Forthcoming: African linguistics on the prairie: Selected papers from the 45th Annual Conference on African Linguistics

Jason Kandybowicz   Travis Major   Harold Torrence  

Synopsis

African Linguistics on the Prairie features select revised peer-reviewed papers from the 45th Annual Conference on African Linguistics, held at the University of Kansas. The articles in this volume reflect the enormous diversity of African languages, as they focus on languages from all of the major African language phyla.  The articles here also reflect the many different research perspectives that frame the work of linguists in the Association for Contemporary African Linguistics. The diversity of views presented in this volume are thus indicative of the vitality of current African linguistics research. The work presented in this volume represents both descriptive and theoretical methodologies and covers fields ranging from phonetics, phonology, morphology, typology, syntax, and semantics to sociolinguistics, discourse analysis, language acquisition, computational linguistics and beyond.  This broad scope and the quality of the articles contained within holds out the promise of continued advancement in linguistic research on African languages.

Chapters

  • Linguistic complexity
    A case study from Swahili
    Kyle Jerro
  • Egyptian Arabic broken plurals in DATR
    Lindley Winchester
  • Factive Relative Clauses in Pulaar
    Ibrahim Ba
  • Object Suffixes as Incorporated Pronouns in Seereer
    Nico Baier
  • Searching high and low for focus in Ibibio
    Philip T. Duncan, Travis Major, Mfon Udoinyang
  • More on have and need
    Claire Halpert, Michael Diercks
  • Structural transfer in third language acquisition
    The case of Lingala-French speakers acquiring English
    Philothé Mwamba Kabsele
  • Adjectives in Lubukusu
    Aggrey Wasike
  • Optional ergativity and information structure in Beria
    Andrew Wolfe, Tajeldin Abdalla Adam
  • Two-place exceed comparatives in Luganda
    M. Ryan Bochnak
  • Focus Marking in Kuria
    Meredith Landman, Rodrigo Ranero
  • Gender Instability in Maay
    Mary Paster
  • The acoustic vowel space of Anyi in light of the cardinal vowel system and the Dispersion Focalization Theory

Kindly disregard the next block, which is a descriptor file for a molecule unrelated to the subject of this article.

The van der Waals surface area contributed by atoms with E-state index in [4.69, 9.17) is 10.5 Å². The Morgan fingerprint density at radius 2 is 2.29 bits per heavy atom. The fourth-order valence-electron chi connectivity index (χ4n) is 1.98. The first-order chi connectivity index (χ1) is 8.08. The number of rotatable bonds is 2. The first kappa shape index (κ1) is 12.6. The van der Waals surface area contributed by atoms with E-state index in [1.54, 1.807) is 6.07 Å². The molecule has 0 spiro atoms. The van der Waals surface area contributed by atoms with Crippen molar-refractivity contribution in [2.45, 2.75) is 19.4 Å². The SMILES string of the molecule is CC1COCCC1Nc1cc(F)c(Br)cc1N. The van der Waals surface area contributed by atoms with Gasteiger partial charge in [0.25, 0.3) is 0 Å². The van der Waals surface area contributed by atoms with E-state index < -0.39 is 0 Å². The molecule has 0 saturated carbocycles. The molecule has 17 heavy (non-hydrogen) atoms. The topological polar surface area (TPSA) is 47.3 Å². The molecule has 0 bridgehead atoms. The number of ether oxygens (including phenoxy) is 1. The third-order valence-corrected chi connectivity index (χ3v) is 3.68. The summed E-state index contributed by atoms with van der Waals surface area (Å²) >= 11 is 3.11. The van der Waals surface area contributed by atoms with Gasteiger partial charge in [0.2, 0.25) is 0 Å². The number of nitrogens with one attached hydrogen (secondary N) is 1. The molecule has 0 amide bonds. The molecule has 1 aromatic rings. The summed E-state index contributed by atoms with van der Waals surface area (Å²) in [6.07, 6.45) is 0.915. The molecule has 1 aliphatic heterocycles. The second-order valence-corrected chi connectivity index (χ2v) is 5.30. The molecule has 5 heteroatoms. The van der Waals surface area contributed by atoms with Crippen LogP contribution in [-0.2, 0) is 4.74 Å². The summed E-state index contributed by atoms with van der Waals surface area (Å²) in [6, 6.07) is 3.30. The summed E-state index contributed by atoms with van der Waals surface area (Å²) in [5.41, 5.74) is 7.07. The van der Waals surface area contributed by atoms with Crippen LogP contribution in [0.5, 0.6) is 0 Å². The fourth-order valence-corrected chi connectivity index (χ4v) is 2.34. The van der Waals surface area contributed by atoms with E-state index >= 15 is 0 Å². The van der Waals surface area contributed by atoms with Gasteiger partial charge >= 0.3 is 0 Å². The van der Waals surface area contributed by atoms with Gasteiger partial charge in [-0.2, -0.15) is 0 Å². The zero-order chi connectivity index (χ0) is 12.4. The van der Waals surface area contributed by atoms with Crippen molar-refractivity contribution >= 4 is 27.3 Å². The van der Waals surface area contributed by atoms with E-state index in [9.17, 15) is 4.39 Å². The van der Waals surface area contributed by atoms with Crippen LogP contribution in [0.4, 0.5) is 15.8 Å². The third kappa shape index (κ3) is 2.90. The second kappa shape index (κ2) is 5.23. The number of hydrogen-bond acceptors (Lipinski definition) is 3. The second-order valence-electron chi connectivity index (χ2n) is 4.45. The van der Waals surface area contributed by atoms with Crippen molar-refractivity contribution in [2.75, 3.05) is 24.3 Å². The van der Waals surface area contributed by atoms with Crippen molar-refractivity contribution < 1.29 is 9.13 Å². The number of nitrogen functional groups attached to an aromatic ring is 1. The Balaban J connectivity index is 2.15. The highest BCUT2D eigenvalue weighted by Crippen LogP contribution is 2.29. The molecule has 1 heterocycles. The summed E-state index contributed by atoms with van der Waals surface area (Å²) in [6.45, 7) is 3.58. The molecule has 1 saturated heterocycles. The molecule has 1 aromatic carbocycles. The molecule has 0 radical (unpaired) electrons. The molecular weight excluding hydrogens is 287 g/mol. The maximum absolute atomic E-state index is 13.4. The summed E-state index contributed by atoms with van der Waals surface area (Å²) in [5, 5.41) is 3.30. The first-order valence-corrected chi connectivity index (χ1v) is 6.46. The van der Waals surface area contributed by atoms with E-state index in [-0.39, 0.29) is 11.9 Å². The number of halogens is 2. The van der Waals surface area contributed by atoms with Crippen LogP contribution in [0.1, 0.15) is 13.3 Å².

Ettien Koffi
  • Inter-party insults in political discourse in Ghana
    A critical discourse analysis
    Emmanuel Amo Ofori
  • Classification of Guébie within Kru
    Hannah Leigh Sande
  • What about Southern African story grammar? Promoting language specific macrostructures in educational settings
    Heike Tappe
  • How multilingual policies can fail
    Language politics among Ethiopian political parties
    Mehari Zemelak Worku
  • Linguistic imperialism and language decolonisation in Africa through documentation and preservation
    Kofi Agyekum
  • Dictionary Day
    A community-driven approach to dictionary compilation
    Bryan D. Gelles
  • Language endangerment in Southwestern Burkina
    A tale of two Tiefos
    Abbie Hangtan
  • Consonant substitution in child language (Ikwere)
    Roseline I.C. Alerechi
  • A morphosyntactic analysis of adjectives in two Kwa languages: Ga and Dangme
    Regina Oforiwah Caesar, Yvonne A. A. Ollennu
  • Towards a unified theory of morphological productivity in the Bantu languages
    A corpus analysis of nominalization patterns in Swahili
    Nick Kloehn
  • A corpus study of the Swahili demonstrative position
    Mohamed Mwamzandi
Jason Kandybowicz

Jason Kandybowicz is Associate Professor of Linguistics at The Graduate Center, City University of New York.  He is the author of The Grammar of Repetition: Nupe Grammar at the Syntax–Phonology Interface (John Benjamins), co-editor of Africa’s Endangered Languages: Documentary and Theoretical Approaches (Oxford University Press), as well as the author of a number of articles in various linguistics journals.  His research interests include syntactic theory, the syntax–phonology interface, field linguistics and language documentation, and African linguistics (particularly, the languages of West Africa).

Travis Major

Travis Major is a Ph.D. candidate in Linguistics at the University of California, Los Angeles. He is interested in syntax, semantics, field linguistics, and language documentation. He conducts research on Lower-Cross languages in Nigeria, as well as Turkic languages.

Harold Torrence

Harold Torrence is Associate Professor of Linguistics at the University of California, Los Angeles.  He is the author of The Clause Structure of Wolof: Insights into the Left Periphery (John Benjamins), co-editor of Africa’s Endangered Languages: Documentary and Theoretical Approaches (Oxford University Press), and the author of several descriptive and theoretical articles in various linguistics journals.  His areas of research include syntactic theory, morphology, field linguistics, language documentation, African linguistics (the languages of West Africa, in particular), and Meso-American linguistics.

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